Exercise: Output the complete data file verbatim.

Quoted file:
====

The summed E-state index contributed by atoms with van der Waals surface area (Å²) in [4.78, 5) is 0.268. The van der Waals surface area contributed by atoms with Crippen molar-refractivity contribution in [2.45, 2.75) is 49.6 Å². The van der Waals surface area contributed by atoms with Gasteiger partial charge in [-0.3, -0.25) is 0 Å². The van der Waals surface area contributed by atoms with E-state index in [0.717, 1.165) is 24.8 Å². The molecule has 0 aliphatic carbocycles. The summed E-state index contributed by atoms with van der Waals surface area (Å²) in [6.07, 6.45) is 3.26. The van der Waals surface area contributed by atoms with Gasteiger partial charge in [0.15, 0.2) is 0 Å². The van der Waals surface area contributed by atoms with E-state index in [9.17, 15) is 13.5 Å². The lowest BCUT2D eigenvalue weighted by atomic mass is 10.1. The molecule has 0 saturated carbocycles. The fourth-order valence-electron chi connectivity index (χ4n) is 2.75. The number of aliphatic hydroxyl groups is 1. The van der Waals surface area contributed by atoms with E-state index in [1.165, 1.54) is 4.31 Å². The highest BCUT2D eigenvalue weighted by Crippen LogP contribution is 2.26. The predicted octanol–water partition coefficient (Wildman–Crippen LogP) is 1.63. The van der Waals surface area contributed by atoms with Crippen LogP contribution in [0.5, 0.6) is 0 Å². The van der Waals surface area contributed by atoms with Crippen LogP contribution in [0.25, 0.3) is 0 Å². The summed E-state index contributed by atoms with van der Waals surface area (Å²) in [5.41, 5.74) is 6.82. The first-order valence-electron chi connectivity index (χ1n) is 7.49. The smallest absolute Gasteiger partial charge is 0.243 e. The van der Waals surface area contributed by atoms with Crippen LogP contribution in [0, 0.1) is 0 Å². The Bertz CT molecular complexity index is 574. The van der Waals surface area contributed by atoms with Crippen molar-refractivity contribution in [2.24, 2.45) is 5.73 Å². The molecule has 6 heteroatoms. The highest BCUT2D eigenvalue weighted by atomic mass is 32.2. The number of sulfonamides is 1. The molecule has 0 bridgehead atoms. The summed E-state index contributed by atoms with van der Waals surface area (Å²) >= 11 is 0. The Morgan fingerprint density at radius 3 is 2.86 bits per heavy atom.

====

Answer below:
The summed E-state index contributed by atoms with van der Waals surface area (Å²) in [4.78, 5) is 0.268. The van der Waals surface area contributed by atoms with Crippen molar-refractivity contribution in [2.45, 2.75) is 49.6 Å². The van der Waals surface area contributed by atoms with Gasteiger partial charge in [-0.3, -0.25) is 0 Å². The van der Waals surface area contributed by atoms with E-state index in [0.717, 1.165) is 24.8 Å². The molecule has 0 aliphatic carbocycles. The summed E-state index contributed by atoms with van der Waals surface area (Å²) in [6.07, 6.45) is 3.26. The van der Waals surface area contributed by atoms with Gasteiger partial charge in [0.15, 0.2) is 0 Å². The van der Waals surface area contributed by atoms with E-state index in [9.17, 15) is 13.5 Å². The lowest BCUT2D eigenvalue weighted by atomic mass is 10.1. The molecule has 0 saturated carbocycles. The fourth-order valence-electron chi connectivity index (χ4n) is 2.75. The number of aliphatic hydroxyl groups is 1. The van der Waals surface area contributed by atoms with E-state index in [1.165, 1.54) is 4.31 Å². The highest BCUT2D eigenvalue weighted by Crippen LogP contribution is 2.26. The predicted octanol–water partition coefficient (Wildman–Crippen LogP) is 1.63. The van der Waals surface area contributed by atoms with Crippen LogP contribution in [0.5, 0.6) is 0 Å². The van der Waals surface area contributed by atoms with Crippen LogP contribution in [0.25, 0.3) is 0 Å². The summed E-state index contributed by atoms with van der Waals surface area (Å²) in [5.41, 5.74) is 6.82. The first-order valence-electron chi connectivity index (χ1n) is 7.49. The smallest absolute Gasteiger partial charge is 0.243 e. The van der Waals surface area contributed by atoms with Crippen LogP contribution in [0, 0.1) is 0 Å². The Bertz CT molecular complexity index is 574. The van der Waals surface area contributed by atoms with Crippen molar-refractivity contribution in [2.24, 2.45) is 5.73 Å². The molecule has 6 heteroatoms. The highest BCUT2D eigenvalue weighted by atomic mass is 32.2. The number of sulfonamides is 1. The molecule has 0 bridgehead atoms. The summed E-state index contributed by atoms with van der Waals surface area (Å²) >= 11 is 0. The Morgan fingerprint density at radius 3 is 2.86 bits per heavy atom.